Does Virus Interference Account for the Multiple Epidemic Waves that are Characteristic of the 1918 Spanish Influenza and other Influenza Pandemics?
Journal of Infectious Diseases & Preventive Medicine

Journal of Infectious Diseases & Preventive Medicine
Open Access

ISSN: 2329-8731

Review Article - (2015) Volume 3, Issue 1

Does Virus Interference Account for the Multiple Epidemic Waves that are Characteristic of the 1918 Spanish Influenza and other Influenza Pandemics?

Gabriel Ånestad*, Kirsti Vainio and Olav Hungnes
Department of Virology, Division of Infectious Disease Control, Norwegian Institute of Public Health, Oslo, Norway
*Corresponding Author: Gabriel Ånestad, Ph.D., Department of Virology, Division of Infectious Disease Control, Norwegian Institute of Public Health, P.O. Box 4404 Nydalen, N-0403 Oslo, Norway, Tel: +47 21076246, Fax: +47 21076447 Email:


In 2009 several European countries, including Norway, experienced a delay in the spread of the new pandemic influenza A (H1N1) pdm09 virus after its initial emergence in spring and summer. In the present communication it is discussed whether this delay was shaped by virus interference with other respiratory viruses, in particular rhinoviruses, and thereby the forming of epidemic waves. Albeit a mere hypothesis at the moment virus interference may give a reasonable explanation to why outbreaks with the 1918 Spanish influenza and other influenza pandemics, in contrast to seasonal influenza, tend to occur in several subsequent epidemic waves. According to the evolution theories it is unlikely that epidemic viruses should circulate independent of each other.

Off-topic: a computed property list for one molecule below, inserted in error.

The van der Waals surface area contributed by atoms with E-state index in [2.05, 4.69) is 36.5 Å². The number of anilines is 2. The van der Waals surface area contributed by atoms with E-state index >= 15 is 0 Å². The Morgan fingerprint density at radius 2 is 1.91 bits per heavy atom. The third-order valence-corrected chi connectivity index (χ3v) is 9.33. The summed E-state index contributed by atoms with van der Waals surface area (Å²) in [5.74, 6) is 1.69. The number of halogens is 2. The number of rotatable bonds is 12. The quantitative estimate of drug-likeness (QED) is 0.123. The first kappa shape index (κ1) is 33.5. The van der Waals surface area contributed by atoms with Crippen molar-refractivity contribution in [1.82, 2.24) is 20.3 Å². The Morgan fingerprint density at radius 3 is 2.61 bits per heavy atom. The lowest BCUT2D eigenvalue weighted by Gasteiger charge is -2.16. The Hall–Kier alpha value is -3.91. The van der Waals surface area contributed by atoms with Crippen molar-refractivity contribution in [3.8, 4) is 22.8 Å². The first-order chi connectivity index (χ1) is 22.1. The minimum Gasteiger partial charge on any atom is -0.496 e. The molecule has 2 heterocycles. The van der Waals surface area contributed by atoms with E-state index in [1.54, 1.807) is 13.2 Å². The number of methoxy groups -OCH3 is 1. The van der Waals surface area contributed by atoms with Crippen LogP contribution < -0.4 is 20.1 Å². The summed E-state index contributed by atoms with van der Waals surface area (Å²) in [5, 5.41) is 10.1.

Keywords: Virus interference; 1918 Spanish influenza, Pandemic influenza; Epidemic waves


A novel strain of influenza A [H1N1] virus, presently known as influenza A [H1N1] pdm09 virus, was first identified in Mexico and the United States in April 2009. A rapid spread across the world was observed, and on June 11, 2009 World Health Organization declared the first pandemic influenza outbreak in the 21st century.

In Norway the first cases with influenza A [H1N1] pdm09 virus infection were diagnosed in May 2009. However, during the following months there was a remarkable slow development of the pandemic with only scattered influenza virus detections. In the middle of October a sharp increase in influenza virus detections was observed with culmination in the beginning of November (week 45).

Sweden and France experienced similar delays in the epidemiological development of the new pandemic influenza virus. Concomitant with this delay, they all observed an increase in rhinovirus detections, and it was hypothesized that interference with rhinoviruses could have affected the spread of the new pandemic influenza A virus [1-4]. Studies from Germany did partly support this observation [5].

Virus interference refers to that infections with one virus may have impact on the spread of other viruses. In the present communication we will discuss whether rhinoviruses could have inhibited and thereby delayed the epidemic development of the new pandemic influenza virus. Fluctuations in this inhibition activity may in turn form the opportunities for the shaping of epidemic waves.

Influenza virus seasonality and virus interference

In temperate regions in the Northern Hemisphere influenza epidemics usually show marked wintertime seasonality, with circulation detected over a two to three months period between November and March [6]). On the other hand, pandemic influenza outbreaks may have a more unpredictable occurrence, often with several epidemic waves. As an illustration to this, the first wave of the 1918 Spanish influenza pandemic reached Norway in June 1918 and had receded by August, followed by a much larger main wave peaking in October-November [7]. As already mentioned, for the new A [H1N1] pdm09 virus, the first cases observed in May 2009 were followed by a minor wave during the summer weeks and a decline in late summer. In both instances, the second wave did not take place until autumn/early winter. Thus, in Norway the timing of the pandemic waves of the 1918 Spanish influenza virus and the new influenza A [H1N1] pdm09 virus was apparently almost identical.